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Last edited 03 May 2018
Construction activities can have an adverse effect on soils and so its impacts need careful consideration as part of the development process. Local authorities may require a soil report as part of the planning application process.
A soil report is generally prepared by geotechnical engineers or civil engineers following a soil survey. It should provide an indication as to whether the site is suitable for the proposed construction, i.e. whether the soil and geological conditions will be able to provide the required support and stability. Consideration of the allowable soil bearing pressure and the possibilities of settlement is of particular importance.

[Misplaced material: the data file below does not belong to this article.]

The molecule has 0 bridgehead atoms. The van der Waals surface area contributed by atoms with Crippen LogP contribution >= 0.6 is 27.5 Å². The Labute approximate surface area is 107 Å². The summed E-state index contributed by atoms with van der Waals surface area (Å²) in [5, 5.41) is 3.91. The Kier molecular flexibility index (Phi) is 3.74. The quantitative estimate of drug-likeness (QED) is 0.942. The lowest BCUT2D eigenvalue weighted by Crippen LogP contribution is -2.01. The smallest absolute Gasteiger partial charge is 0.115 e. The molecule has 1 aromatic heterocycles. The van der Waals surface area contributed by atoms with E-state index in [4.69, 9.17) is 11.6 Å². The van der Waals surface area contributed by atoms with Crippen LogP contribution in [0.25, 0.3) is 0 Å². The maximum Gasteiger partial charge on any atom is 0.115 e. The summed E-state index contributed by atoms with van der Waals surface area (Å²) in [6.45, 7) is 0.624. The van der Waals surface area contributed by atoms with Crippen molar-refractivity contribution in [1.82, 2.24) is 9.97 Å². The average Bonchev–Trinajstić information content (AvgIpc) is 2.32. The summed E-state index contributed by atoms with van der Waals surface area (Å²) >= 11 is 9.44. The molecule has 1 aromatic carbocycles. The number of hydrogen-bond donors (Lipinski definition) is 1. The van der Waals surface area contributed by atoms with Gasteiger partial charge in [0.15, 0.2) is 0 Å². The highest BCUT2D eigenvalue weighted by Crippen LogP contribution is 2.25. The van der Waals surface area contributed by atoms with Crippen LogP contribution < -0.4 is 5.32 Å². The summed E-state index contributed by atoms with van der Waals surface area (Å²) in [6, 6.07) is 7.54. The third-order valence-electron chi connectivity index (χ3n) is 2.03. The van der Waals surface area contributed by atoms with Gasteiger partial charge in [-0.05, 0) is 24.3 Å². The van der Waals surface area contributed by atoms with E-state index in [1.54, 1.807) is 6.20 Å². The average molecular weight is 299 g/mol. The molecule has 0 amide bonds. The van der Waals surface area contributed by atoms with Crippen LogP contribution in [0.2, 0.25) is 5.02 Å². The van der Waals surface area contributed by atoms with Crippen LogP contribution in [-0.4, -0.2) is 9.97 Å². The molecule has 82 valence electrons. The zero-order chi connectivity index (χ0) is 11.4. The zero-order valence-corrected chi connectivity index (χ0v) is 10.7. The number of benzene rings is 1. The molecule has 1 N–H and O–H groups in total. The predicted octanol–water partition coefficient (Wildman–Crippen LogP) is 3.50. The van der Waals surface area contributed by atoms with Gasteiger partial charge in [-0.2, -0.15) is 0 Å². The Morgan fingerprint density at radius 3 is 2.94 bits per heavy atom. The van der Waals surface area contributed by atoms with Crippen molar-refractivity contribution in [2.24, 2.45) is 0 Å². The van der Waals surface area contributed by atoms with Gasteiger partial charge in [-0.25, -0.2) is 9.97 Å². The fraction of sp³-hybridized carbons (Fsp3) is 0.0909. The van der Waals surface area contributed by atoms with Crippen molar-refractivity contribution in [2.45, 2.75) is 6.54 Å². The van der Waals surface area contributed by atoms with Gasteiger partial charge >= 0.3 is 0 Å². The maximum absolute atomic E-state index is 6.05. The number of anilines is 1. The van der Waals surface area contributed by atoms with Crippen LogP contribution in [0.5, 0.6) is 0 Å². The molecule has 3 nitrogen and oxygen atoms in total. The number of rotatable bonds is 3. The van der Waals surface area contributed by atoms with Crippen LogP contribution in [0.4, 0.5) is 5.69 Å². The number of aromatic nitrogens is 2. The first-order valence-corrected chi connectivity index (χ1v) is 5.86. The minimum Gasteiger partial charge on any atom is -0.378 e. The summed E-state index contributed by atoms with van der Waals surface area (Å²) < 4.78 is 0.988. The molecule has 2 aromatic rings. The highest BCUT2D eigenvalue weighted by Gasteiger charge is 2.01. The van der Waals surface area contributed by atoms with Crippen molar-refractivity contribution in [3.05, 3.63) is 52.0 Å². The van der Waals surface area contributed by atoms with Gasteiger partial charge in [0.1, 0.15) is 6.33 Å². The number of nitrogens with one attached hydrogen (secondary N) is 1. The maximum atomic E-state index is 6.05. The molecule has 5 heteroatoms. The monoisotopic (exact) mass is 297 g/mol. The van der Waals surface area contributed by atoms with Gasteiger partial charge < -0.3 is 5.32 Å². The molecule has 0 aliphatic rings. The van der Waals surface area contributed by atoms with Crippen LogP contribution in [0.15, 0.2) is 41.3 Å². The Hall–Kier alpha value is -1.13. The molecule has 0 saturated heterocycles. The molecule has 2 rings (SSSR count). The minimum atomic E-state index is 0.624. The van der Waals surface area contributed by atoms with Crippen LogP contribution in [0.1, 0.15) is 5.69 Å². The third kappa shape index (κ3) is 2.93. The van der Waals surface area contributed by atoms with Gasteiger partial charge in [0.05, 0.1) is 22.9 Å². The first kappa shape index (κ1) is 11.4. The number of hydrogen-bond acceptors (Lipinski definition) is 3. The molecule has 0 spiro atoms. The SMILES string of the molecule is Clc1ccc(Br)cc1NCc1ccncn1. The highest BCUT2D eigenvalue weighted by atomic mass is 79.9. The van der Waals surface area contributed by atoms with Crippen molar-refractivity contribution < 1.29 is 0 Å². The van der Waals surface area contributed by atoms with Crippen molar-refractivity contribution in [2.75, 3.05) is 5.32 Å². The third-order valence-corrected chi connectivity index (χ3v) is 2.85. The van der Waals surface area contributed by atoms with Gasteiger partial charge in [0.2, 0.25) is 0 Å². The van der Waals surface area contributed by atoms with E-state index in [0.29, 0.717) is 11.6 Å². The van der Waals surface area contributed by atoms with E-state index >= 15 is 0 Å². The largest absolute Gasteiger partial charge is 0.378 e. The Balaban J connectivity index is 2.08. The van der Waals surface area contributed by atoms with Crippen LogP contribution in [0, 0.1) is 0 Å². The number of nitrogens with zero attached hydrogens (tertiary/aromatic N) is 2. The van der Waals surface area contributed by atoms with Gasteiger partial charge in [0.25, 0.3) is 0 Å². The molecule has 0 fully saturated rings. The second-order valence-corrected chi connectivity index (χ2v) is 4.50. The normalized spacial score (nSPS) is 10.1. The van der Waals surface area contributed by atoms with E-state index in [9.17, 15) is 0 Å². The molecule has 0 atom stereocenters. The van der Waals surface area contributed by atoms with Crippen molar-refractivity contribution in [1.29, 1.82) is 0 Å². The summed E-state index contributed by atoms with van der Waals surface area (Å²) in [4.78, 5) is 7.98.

Some of the details that should be included in a soil report are:
- Classification of the various types of soil encountered and a description of the characteristics.
- A discussion of the potential for re-use of soils on site.
- Recommendations for the handling and storage of soils on site.
- Maps showing the locations of soils on site.
- The geological history of the area.
- Details of the sampling (e.g. borehole location, depth, soils encountered at each level).
- Groundwater conditions.
- Bearing capacity of the soil.
- Chemical composition of the soil.
- Seismic conditions prevalent in the area, if appropriate.
- Recommendations for foundation design.
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These are attached to land that is the subject of a planning permission, and used to compensate for negative impacts.